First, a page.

Health systems and hospitals have been adjusting to the unprecedented challenges during the coronavirus pandemic of 2020. There has been a need to increase and safeguard healthcare staff as well as non-COVID-19 patients, testing and treating infected patients, expanding critical care unit capacity, procuring personal protective equipment (PPE), and canceling non-emergency patient procedures. The American Hospital Association estimates that healthcare systems are losing an average of 50.7 billion dollars a month. This financial crisis is jeopardizing the telehealth industry as insurance groups seek to lower rates for virtual appointments. Without payment parity equivalent to an in-person appointment, many health care systems will be unable to continue telehealth services.
COVID-19 has brought telehealth from a niche service to a common practice in less than a year. The assurance of physical distance, preservation of PPE, and limiting infection spread has been invaluable. Yet, despite the advantages telehealth provides, insurance coverage, prescribing, and technology access remain limiting factors. The federal government created the Coronavirus Aid, Relief and Economic Security Act (CARES Act) to address these concerns, removing many barriers to promoting telehealth expansion. The Centers for Medicare and Medicaid (CMS) created a toolkit to encourage state Medicaid agencies to adopts CARES Act standards, and many private insurers followed suit. Still, telehealth’s subsequent explosive increase in patients became unprofitable. The resulting financial strain on the healthcare system and insurers may force telehealth provision limitations, although the public health crisis remains.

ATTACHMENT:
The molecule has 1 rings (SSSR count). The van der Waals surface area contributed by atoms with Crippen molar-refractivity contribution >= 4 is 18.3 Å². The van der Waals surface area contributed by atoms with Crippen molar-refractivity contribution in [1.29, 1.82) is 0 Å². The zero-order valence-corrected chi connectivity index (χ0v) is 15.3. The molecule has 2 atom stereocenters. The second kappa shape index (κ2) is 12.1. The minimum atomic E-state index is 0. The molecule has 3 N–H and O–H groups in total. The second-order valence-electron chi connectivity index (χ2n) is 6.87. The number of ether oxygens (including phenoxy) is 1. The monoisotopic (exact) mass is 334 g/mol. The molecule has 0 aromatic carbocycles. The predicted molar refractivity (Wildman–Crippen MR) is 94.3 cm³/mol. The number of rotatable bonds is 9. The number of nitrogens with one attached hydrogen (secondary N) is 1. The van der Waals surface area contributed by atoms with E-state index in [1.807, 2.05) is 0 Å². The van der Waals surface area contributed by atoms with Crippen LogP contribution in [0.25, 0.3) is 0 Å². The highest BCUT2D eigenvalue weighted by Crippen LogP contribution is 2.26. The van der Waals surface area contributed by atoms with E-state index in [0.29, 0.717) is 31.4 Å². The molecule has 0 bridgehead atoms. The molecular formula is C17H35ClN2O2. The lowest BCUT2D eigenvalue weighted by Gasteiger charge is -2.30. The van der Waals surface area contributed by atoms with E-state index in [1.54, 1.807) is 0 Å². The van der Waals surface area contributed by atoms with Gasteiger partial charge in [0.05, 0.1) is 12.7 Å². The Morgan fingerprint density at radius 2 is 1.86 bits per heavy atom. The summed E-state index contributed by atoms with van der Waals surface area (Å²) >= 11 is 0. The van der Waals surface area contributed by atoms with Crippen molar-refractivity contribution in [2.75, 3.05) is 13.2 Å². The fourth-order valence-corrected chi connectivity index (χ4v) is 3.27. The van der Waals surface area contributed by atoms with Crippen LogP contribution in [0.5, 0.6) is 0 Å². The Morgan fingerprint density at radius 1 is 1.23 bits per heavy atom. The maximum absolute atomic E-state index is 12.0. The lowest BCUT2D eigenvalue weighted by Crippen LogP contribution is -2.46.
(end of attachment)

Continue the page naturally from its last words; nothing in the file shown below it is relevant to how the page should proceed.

Early in 2020, the use of telehealth saw an increase from 13,000 to 1.7 million Medicare recipient visits per week. During the height of the national lockdown, between mid-March to mid-June, the number of Medicare recipients receiving telehealth care was more than nine million. Meanwhile, private insurers, mimicking the CARES Act policy changes, saw telehealth claims increasing upward of 4,000 percent from 2019. The CARES Act intended to last until the public health emergency was over. With the advent of this flu season and the possibility of a second wave of coronavirus, there is a call for telehealth’s expansion to become permanent.
However, many private insurers are changing their telehealth coverage policies for non-COVID-19 issues due to financial losses. United Healthcare will no longer waive co-pays and other fees for non-COVID related appointments. Other insurers like Anthem BlueCross BlueShield will extend coverage through the end of 2020; however, only the first two telehealth sessions will be free for the consumer. Telehealth billing standardization remains elusive as each private insurance plan, and many state-funded Medicaid plans have varying rules and dates for what telehealth treatments have coverage. Some patients are paying more, while others are paying less. Costs are confusing, and patients may be delaying healthcare to avoid a surprisingly expensive bill.
America’s Health Insurance Plans (AHIP) is a trade, and political advocacy association of health insurance companies with certifications for Medicare Advantage and other CMS governed health plans. Working with public and private sectors, AHIP implements solutions to lower out-of-pocket costs, which can be a barrier for people seeking telehealth medical care. AHIP’s website lists many insurance providers and general information about their coverage, often addressing telehealth. If you or a loved one requires telehealth coverage, it is the optimal time to review your health care coverage for 2021 as the insurance industry is in its annual enrollment program.
Diminishing coverage for telehealth visits will continue to impact Americans this fall and beyond. Patients are paying more while health care practices are earning less, and the risk of infections increases. Health insurers seem to be driving patients back to the in-person appointment model. Telehealth is truly innovative and protective during the coronavirus pandemic, but its continuation will suffer unless it can also become profitable.
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